Key to CRAIGSLIST JOE is Drew Kilcoin’s editing. Never losing the interest of the audience, Kilcoin masterfully weaves together footage culled down from the 80 odd hours shot. What could have been an extremely rote and mundane project, is not. At first I feared we were going to get parts of all 31 days in the film, but thanks to selective editing, we did not and the film moves along at an easy, relaxed pace. Interestingly, there is never any sense of urgency about finding food or shelter, not even when Joe bemoans at 4:30AM that he has nowhere to sleep for the night.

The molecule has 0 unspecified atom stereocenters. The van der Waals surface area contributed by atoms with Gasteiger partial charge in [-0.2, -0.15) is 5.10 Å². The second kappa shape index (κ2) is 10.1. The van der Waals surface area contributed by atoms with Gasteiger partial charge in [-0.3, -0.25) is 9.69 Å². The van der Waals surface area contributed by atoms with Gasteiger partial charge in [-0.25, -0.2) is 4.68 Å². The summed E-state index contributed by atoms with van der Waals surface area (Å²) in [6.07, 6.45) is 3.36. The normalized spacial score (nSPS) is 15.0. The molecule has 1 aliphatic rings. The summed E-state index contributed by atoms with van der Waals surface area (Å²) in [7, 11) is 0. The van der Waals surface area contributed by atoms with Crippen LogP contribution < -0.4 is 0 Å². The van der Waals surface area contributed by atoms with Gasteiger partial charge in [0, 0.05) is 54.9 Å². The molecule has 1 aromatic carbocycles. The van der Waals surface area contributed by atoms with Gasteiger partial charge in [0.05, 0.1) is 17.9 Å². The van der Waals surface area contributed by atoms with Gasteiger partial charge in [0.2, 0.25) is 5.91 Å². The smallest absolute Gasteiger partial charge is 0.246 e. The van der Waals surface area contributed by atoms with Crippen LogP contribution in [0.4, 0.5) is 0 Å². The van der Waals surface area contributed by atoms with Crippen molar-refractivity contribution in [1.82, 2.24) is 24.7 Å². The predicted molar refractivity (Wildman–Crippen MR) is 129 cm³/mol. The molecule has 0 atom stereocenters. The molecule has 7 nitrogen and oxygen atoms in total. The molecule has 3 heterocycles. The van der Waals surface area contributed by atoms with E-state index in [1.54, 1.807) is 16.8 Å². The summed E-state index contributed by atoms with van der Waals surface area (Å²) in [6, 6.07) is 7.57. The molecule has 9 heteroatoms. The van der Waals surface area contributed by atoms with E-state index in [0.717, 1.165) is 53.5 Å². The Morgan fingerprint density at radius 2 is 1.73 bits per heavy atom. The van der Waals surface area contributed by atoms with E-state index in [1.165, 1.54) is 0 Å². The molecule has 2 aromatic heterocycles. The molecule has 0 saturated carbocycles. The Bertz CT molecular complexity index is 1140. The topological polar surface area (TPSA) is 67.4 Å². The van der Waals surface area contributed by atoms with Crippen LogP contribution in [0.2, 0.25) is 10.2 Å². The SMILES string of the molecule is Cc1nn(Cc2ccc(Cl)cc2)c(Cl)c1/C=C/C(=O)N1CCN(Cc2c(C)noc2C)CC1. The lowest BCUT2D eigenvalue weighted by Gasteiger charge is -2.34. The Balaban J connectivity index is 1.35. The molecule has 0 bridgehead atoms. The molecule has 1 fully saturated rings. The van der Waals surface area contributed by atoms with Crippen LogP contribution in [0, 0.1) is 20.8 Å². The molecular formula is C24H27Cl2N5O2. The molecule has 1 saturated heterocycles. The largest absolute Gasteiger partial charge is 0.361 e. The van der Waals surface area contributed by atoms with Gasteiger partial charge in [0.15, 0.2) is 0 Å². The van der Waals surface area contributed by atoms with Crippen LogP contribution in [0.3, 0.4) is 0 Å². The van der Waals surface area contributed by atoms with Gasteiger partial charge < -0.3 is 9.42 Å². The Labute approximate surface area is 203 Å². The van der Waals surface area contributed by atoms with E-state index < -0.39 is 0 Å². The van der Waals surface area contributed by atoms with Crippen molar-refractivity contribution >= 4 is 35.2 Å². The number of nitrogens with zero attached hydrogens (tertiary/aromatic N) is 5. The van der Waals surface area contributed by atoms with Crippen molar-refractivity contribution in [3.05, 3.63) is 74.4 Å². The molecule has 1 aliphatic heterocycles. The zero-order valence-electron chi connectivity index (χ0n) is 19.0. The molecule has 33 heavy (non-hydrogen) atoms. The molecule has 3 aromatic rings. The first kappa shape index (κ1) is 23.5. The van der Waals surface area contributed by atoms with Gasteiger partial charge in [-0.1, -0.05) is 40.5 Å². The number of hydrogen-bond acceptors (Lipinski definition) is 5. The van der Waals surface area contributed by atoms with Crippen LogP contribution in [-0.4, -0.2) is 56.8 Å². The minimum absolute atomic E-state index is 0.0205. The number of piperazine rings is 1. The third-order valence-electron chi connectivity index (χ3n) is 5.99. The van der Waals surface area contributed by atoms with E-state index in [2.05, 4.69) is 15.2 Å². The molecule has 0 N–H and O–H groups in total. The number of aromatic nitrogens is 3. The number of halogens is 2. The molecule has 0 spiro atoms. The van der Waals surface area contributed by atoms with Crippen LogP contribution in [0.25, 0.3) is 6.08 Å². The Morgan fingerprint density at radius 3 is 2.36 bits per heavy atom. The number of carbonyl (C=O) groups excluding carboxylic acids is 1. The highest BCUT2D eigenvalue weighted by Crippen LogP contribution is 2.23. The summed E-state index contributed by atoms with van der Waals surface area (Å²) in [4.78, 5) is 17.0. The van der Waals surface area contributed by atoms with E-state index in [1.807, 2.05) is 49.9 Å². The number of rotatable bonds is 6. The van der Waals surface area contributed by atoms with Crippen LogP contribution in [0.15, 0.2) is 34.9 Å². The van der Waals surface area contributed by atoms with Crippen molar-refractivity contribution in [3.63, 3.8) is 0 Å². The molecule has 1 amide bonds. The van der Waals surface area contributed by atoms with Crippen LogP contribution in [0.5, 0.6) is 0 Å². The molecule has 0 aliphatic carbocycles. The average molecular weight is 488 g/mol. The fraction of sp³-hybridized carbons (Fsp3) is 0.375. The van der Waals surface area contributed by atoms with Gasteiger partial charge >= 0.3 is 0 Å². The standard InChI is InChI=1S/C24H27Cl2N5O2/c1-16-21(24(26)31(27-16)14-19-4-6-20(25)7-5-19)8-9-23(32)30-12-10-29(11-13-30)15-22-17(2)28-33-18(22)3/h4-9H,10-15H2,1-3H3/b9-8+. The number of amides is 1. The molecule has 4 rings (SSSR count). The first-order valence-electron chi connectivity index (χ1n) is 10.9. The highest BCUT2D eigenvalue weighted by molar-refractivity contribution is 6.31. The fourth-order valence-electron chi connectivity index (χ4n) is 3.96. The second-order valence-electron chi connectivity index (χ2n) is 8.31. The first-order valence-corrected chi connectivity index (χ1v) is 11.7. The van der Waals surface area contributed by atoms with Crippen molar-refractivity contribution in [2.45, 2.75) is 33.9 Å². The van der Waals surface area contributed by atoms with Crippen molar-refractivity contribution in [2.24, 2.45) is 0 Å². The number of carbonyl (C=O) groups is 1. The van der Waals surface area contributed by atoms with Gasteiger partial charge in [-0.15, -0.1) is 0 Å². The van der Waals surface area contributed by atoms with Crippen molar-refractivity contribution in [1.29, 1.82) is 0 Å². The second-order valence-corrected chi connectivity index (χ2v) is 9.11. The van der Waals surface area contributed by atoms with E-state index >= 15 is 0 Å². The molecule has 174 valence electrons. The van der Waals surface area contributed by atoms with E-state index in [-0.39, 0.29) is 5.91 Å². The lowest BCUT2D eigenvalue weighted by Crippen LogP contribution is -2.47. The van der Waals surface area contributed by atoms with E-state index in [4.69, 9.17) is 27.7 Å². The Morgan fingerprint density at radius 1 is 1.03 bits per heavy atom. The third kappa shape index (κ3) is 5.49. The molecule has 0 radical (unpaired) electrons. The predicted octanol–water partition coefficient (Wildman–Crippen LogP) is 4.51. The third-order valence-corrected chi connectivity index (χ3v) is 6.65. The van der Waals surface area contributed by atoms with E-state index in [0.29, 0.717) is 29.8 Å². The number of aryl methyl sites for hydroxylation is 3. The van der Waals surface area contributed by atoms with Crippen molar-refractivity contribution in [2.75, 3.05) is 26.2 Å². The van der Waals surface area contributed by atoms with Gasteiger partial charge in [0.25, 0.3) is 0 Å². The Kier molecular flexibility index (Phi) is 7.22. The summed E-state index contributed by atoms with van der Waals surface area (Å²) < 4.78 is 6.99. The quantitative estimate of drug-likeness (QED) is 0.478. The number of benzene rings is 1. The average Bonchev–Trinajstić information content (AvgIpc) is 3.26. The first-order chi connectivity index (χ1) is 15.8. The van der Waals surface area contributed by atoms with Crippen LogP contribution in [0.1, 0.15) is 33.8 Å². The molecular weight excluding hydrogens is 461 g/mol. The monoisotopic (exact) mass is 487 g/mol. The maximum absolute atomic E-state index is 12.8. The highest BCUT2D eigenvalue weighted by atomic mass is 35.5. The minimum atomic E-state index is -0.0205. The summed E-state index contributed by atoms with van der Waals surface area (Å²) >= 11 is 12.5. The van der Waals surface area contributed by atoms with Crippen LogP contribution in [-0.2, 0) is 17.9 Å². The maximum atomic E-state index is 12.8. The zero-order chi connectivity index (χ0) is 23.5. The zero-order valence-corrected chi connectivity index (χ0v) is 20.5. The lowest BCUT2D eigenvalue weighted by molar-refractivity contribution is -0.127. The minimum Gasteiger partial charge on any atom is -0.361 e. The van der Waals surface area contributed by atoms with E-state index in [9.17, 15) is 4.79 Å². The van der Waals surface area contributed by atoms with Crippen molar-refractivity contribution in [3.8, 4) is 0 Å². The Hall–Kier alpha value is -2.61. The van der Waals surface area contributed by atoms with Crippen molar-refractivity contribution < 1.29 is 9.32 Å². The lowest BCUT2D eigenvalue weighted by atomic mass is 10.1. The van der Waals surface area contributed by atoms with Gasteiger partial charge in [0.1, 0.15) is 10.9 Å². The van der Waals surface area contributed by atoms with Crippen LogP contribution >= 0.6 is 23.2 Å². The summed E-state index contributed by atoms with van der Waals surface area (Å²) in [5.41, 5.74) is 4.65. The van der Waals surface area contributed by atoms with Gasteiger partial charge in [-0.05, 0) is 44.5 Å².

Selecting what Gardner and his team believe to be the most interesting encounters, we are treated to both the heartwarming and the humorous (not to be missed is Daisy the Dominatrix who gives Joe and his then ride, dinner and a couch to crash on) as we meet children of prison inmates celebrating Christmas alone, wonderful mom and pop business owners, an artist using his talents to help rebuild New Orleans, organizations like NYC Christmas Elves and Structures of Success, and through it all, one of the sweetest touchstones of all, Joe remembering to brush his teeth everyday. As he explained to me, who would want to give you a ride or take you into their home if you had really bad dental hygiene; besides, it shows good teachings from mom. Particularly sad for film and theater fans will be a segment where Joe comes to the aid of a NYC woman suffering from cancer and who lives in an apartment that is so overrun with floor to ceiling